Broad, Jacqueline, Karen Detlefsen. (eds.) Women and Liberty, 1600-1800: Philosophical Essays
2017, Oxford University Press.
Added by: Francesca BrunoPublisher's Note: This book addresses the theme of liberty as it is found in the writing of women philosophers of the seventeenth and eighteenth centuries, or as it is theorized with respect to women and their lives. It covers both theoretical and practical philosophy, with chapters grappling with problems in the metaphysics of free will (both human and God's), the liberty (or lack thereof) of women in their moral, personal lives as well as their social-political, public lives, and the interactions between the metaphysical and normative issues. The chapters draw upon writing of both women and men, and notably, upon a wide range of genres, including more standard philosophical treatises as well as polemical texts, poetry, plays, and other forms of fiction. As such, this book alerts the reader to the wide range of conceptions of what counts as a philosophical text in the early modern period. Several chapters also grapple with the relation between early modern and contemporary ways of thinking about the theme of women and liberty, thus urging the reader to appreciate the continuing importance of these earlier philosophers in the history of philosophy and of feminism. Ultimately, the chapters in this text show how crucial it is to recover the too-long forgotten views of female and women-friendly male philosophers of the seventeenth and eighteenth centuries, for in the process of recovering these voices, our understanding of philosophy in the early modern period is not only expanded, but also significantly altered toward a more accurate history of our discipline.Export citation in BibTeX formatExport text citationView this text on PhilPapersExport citation in Reference Manager formatExport citation in EndNote formatExport citation in Zotero format
Chong-Ming Lim. Vandalizing tainted commemorations
2020, Philosophy and Public Affairs, 1-32
Added by: Björn FreterAbstract: What should we do about “tainted” public commemorations? Recent events have highlighted the urgency of reaching a consensus on this question. However, existing discussions appear to be dominated by two naïve opposing views – to remove or preserve them. My aims in this essay are two-fold. First, I argue that the two views are not naïve, but undergirded by concerns with securing self-respect and with the character of our engagement with the past. Second, I offer a qualified defence of vandalising tainted commemorations. The defence comprises two parts. I consider two prominent suggestions – to install counter-commemorations and to add contextualising plaques – and argue that they are typically beset with difficulties. I then argue that in some circumstances, constrained vandalism is a response to tainted commemorations which effectively adjudicates the demands of the two opposing views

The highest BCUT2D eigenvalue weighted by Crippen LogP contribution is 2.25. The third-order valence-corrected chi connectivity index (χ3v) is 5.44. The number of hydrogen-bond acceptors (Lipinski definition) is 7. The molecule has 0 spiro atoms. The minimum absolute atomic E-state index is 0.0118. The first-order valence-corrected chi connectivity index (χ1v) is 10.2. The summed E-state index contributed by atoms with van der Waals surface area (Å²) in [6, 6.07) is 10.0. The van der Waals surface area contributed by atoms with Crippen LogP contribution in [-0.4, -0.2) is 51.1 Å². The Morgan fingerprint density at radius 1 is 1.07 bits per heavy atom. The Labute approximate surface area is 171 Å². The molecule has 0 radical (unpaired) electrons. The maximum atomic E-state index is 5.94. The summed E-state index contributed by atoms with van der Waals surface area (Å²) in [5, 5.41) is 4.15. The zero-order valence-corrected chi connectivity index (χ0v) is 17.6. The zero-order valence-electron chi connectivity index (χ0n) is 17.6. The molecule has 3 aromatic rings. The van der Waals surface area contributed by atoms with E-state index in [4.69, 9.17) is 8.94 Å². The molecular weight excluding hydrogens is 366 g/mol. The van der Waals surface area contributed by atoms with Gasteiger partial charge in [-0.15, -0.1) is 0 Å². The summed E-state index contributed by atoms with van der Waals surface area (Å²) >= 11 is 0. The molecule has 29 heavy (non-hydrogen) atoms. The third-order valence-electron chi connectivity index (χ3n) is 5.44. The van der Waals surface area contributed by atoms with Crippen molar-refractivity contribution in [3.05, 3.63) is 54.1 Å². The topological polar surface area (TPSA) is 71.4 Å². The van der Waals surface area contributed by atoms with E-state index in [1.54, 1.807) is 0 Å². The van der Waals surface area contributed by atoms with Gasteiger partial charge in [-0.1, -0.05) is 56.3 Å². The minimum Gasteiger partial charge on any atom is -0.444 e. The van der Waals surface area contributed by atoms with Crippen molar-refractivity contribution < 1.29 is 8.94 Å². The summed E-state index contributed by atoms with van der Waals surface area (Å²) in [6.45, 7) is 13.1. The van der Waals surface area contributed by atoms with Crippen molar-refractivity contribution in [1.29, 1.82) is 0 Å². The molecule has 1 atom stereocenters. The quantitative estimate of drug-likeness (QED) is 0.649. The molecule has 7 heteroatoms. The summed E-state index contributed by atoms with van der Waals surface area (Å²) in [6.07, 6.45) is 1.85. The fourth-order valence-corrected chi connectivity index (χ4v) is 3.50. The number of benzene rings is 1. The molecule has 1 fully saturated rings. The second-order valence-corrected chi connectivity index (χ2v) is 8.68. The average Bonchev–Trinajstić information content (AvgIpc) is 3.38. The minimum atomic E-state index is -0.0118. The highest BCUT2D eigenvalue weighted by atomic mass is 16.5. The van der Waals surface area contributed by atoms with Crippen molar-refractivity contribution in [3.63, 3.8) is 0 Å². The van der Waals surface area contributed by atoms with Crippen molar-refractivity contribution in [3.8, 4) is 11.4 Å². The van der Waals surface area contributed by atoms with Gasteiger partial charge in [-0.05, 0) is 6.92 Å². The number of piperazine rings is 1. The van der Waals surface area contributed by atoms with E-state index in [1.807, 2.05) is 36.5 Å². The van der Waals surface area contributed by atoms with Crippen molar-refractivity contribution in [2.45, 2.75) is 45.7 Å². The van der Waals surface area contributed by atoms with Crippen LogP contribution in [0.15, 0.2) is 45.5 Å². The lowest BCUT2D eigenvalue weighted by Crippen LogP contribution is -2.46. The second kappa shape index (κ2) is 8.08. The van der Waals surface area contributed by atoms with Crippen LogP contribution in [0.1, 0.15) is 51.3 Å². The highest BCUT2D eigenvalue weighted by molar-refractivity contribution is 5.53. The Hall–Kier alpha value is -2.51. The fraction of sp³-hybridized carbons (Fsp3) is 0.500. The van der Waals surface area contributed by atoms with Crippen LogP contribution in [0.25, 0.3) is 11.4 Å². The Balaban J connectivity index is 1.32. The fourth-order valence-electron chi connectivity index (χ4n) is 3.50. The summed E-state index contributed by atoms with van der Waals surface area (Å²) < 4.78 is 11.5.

Comment: Lim’s paper represents one of the best attempts to charitably understand the view of those who support preservation, and furthermore constructively engages with them to the extent where a reasonable yet striking solution is proposed. Encouraged to be read with Lim, C.-M. (2020), “Transforming problematic commemorations through vandalism”, Journal of Global Ethics, 16(3): 414–421, where Lim defends the feasibility of his radical solution.Export citation in BibTeX formatExport text citationView this text on PhilPapersExport citation in Reference Manager formatExport citation in EndNote formatExport citation in Zotero format
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Comment: This volume covers ethical, political, metaphysical, and religious notions of liberty, including chapters on women's ideas about the metaphysics of free will and chapters examining the topic of women's freedom (or lack thereof) in their moral and personal lives. Some of the papers in this collection could be assigned individually in an undergraduate early modern survey course; or it could be one of the main texts for a more advanced (undergraduate or graduate) course on the topic of liberty/freedom, from a variety of philosophical perspectives (ethical, political, metaphysical, and religious).